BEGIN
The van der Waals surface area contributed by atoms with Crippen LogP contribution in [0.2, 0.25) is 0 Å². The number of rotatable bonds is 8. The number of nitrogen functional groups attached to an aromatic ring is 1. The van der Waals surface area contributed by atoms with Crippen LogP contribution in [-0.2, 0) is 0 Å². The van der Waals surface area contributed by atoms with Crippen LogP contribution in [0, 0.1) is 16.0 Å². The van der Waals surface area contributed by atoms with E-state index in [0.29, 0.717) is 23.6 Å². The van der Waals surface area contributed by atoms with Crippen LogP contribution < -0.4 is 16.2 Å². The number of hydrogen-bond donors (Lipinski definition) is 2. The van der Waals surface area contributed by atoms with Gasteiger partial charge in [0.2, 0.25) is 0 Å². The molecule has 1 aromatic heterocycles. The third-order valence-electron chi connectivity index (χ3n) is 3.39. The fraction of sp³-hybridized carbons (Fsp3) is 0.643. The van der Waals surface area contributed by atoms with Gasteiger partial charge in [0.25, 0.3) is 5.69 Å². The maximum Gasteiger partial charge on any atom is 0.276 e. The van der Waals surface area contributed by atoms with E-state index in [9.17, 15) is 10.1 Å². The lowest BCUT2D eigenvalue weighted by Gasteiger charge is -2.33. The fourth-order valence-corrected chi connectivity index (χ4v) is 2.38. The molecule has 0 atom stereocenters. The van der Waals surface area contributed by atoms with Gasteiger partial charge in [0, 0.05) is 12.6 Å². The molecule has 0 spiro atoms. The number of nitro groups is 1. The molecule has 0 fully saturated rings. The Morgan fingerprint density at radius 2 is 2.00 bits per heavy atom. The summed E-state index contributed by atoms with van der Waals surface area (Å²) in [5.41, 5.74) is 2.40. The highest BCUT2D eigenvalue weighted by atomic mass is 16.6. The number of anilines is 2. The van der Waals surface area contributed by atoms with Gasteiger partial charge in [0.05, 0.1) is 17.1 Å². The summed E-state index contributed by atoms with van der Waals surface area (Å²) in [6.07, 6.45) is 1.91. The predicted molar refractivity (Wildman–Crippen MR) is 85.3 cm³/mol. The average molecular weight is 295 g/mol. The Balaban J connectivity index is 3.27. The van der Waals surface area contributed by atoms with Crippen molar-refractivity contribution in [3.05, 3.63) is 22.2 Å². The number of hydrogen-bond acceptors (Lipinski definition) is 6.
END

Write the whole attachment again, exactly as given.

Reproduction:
The van der Waals surface area contributed by atoms with Crippen LogP contribution in [0.2, 0.25) is 0 Å². The number of rotatable bonds is 8. The number of nitrogen functional groups attached to an aromatic ring is 1. The van der Waals surface area contributed by atoms with Crippen LogP contribution in [-0.2, 0) is 0 Å². The van der Waals surface area contributed by atoms with Crippen LogP contribution in [0, 0.1) is 16.0 Å². The van der Waals surface area contributed by atoms with E-state index in [0.29, 0.717) is 23.6 Å². The van der Waals surface area contributed by atoms with Crippen LogP contribution < -0.4 is 16.2 Å². The number of hydrogen-bond donors (Lipinski definition) is 2. The van der Waals surface area contributed by atoms with Gasteiger partial charge in [0.2, 0.25) is 0 Å². The molecule has 1 aromatic heterocycles. The third-order valence-electron chi connectivity index (χ3n) is 3.39. The fraction of sp³-hybridized carbons (Fsp3) is 0.643. The van der Waals surface area contributed by atoms with Gasteiger partial charge in [0.25, 0.3) is 5.69 Å². The maximum Gasteiger partial charge on any atom is 0.276 e. The van der Waals surface area contributed by atoms with E-state index in [9.17, 15) is 10.1 Å². The lowest BCUT2D eigenvalue weighted by Gasteiger charge is -2.33. The fourth-order valence-corrected chi connectivity index (χ4v) is 2.38. The molecule has 0 atom stereocenters. The van der Waals surface area contributed by atoms with Gasteiger partial charge in [0, 0.05) is 12.6 Å². The molecule has 0 spiro atoms. The number of nitro groups is 1. The molecule has 0 fully saturated rings. The Morgan fingerprint density at radius 2 is 2.00 bits per heavy atom. The summed E-state index contributed by atoms with van der Waals surface area (Å²) in [5.41, 5.74) is 2.40. The highest BCUT2D eigenvalue weighted by atomic mass is 16.6. The number of anilines is 2. The van der Waals surface area contributed by atoms with Gasteiger partial charge in [0.05, 0.1) is 17.1 Å². The summed E-state index contributed by atoms with van der Waals surface area (Å²) in [6.07, 6.45) is 1.91. The predicted molar refractivity (Wildman–Crippen MR) is 85.3 cm³/mol. The average molecular weight is 295 g/mol. The Balaban J connectivity index is 3.27. The van der Waals surface area contributed by atoms with Crippen molar-refractivity contribution in [3.05, 3.63) is 22.2 Å². The number of hydrogen-bond acceptors (Lipinski definition) is 6.